Kubernetes Services

19 Sep 2023 - rich

Pods fail… they get replaced Scaling up results in more, new, many pods Scaling down causes a decrease in the number of pods Rolling updates delete existing pods and create new pods This is why you should never try to connect directly to any pod

Services provide a stable and reliable network endpoint for groups of unreliable pods.

Every Service gets its own stable IP address and its own stable DNS name and its own stable port

Services use labels and selectors to dynamically select the Pods to which they send traffic.

The Service Object

Labels and Selectors

Services and EndpointSlices

Cluster internal DNS resolves the Service name to an IP address Traffic is directed to this stable IP address which is then sent to one of the active pods

The EndpointSlices can be directly queried

Accessing Services

Default: ClusterIP

This Service provides a stable IP address that is accessible only from inside the cluster.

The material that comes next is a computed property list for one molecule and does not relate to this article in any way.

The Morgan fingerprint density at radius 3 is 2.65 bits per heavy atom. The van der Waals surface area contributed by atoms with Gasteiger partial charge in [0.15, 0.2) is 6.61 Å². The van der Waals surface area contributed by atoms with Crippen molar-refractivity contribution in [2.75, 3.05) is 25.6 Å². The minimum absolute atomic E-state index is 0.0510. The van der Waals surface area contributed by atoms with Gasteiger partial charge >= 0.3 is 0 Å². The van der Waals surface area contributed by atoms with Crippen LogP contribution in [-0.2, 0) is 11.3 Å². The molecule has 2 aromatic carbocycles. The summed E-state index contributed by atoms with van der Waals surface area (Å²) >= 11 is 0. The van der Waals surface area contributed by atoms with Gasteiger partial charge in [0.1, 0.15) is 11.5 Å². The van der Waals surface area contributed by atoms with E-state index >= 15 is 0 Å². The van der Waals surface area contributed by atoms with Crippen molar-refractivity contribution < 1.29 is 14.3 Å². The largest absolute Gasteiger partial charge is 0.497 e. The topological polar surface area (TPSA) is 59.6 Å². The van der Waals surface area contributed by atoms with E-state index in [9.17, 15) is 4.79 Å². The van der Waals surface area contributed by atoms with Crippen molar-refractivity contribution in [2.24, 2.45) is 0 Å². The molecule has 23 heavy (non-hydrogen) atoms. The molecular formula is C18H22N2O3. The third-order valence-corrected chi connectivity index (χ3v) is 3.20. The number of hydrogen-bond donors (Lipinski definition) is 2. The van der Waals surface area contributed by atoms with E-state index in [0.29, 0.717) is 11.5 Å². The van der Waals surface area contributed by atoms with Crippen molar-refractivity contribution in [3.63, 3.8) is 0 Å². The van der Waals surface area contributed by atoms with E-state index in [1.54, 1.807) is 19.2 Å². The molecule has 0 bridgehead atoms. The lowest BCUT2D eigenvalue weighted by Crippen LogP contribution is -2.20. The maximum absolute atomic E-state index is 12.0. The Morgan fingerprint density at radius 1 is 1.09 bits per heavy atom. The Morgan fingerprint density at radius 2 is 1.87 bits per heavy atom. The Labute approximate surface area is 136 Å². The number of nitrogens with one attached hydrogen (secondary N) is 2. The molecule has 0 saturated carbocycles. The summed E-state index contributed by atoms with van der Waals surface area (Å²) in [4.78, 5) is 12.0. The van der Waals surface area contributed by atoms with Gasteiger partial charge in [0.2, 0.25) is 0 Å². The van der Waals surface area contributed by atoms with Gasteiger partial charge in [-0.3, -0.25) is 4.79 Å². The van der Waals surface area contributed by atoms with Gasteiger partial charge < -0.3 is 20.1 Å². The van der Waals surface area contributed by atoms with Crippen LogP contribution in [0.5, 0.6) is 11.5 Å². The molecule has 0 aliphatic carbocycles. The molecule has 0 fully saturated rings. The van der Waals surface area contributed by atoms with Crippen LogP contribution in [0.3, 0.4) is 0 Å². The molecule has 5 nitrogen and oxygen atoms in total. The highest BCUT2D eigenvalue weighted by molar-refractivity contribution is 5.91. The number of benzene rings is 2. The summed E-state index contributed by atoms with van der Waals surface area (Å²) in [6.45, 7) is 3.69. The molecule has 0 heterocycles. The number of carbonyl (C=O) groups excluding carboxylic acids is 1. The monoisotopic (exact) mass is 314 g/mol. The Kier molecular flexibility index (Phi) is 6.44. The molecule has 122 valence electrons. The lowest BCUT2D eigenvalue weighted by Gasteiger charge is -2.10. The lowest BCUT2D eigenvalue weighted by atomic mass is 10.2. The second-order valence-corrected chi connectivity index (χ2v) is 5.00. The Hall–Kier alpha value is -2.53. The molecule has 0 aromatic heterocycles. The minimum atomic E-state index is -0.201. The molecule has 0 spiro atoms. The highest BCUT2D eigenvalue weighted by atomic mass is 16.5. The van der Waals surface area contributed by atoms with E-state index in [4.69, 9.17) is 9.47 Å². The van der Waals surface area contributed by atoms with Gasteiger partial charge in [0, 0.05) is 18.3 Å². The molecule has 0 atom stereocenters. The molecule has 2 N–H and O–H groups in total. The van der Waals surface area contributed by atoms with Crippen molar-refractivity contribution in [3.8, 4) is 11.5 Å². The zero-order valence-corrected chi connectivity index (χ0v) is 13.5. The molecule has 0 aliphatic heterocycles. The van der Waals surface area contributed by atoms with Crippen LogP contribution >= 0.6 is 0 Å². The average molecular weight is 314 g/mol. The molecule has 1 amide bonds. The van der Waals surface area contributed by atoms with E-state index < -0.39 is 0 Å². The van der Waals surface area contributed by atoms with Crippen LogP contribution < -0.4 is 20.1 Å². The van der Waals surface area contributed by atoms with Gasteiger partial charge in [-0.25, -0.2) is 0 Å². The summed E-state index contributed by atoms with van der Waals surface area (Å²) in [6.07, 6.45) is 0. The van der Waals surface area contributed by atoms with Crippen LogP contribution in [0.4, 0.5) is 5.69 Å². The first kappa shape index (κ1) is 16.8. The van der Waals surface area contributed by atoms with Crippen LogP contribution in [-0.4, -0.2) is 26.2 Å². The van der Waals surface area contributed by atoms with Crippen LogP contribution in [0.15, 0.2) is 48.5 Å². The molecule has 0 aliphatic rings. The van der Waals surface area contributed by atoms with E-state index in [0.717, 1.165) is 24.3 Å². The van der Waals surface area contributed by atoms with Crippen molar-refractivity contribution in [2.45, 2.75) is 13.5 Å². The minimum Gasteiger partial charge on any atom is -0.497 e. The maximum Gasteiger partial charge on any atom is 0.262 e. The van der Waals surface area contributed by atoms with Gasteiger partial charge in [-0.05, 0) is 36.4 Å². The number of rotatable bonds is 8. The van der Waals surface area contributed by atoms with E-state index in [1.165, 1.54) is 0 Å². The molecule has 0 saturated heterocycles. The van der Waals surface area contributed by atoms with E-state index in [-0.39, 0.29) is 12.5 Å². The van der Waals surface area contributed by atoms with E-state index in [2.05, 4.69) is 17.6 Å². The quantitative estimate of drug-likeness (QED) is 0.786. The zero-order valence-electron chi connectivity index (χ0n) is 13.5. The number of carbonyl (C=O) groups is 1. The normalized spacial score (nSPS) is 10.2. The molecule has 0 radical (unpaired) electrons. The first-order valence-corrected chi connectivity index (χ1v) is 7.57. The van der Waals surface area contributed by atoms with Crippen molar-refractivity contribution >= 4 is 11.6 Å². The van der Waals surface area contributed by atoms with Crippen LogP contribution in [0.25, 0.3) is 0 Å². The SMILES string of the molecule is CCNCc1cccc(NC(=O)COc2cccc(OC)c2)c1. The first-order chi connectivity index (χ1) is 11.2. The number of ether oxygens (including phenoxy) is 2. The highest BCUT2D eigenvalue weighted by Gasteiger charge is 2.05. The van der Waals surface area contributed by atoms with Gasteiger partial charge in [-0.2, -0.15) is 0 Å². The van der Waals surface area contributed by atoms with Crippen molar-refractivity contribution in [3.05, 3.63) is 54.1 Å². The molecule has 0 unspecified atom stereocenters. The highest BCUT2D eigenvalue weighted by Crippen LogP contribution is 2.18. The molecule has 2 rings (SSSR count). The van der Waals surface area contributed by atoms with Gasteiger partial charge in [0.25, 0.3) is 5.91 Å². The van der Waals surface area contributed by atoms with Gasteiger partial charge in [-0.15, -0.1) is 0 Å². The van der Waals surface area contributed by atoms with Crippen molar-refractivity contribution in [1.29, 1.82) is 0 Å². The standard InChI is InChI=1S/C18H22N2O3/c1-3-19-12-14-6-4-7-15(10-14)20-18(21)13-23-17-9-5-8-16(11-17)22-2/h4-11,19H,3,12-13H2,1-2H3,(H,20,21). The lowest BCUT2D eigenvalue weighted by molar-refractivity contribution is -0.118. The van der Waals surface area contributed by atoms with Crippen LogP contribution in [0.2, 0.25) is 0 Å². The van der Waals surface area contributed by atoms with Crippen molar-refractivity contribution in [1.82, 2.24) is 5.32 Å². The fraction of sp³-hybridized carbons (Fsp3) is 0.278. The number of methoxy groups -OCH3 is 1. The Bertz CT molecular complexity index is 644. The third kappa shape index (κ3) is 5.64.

Every Service you create is assigned a ClusterIP

Accessing Services Outside of the Cluster

There are two types of Services that can be used for access from outside of the cluster…


NodePort Services use the default ClusterIP type to allow external clients to access a dedicated port on every cluster node in order to reach the Service.

The NodePort Service adds an externally accessible port that is available on any node in the cluster

For example:

apiVersion: v1
kind: Service
  name: exampleService
  type: NodePort
  - port: 8888
    nodePort: 30333
    app: exampleApp

Internally, Pods can access this service by its name (e.g. exampleService) using port 8888. To connect from outside of the cluster, traffic is directed to any node in the cluster on port 30333

The request is forwarded from the cluster node to the service inside of the cluster which is then forwarded to an active pod somewhere in the cluster (that could be on any node inside the cluster)

The ‘problem’ with doing this is that the external client be able to access individual clusternode IP addresses (it only needs one, but should have at least two for redundancy and failover). The way to work around this would be to use a LoadBalancer Service


LoadBalancer Services make external access even easier by integrating with an internet- facing load-balancer on your cloud platform. You get a high-performance highly- available public IP or DNS name that external clients can use to access the Service. You can even register friendly DNS names to make access even simpler – you don’t need to know cluster node names or IPs.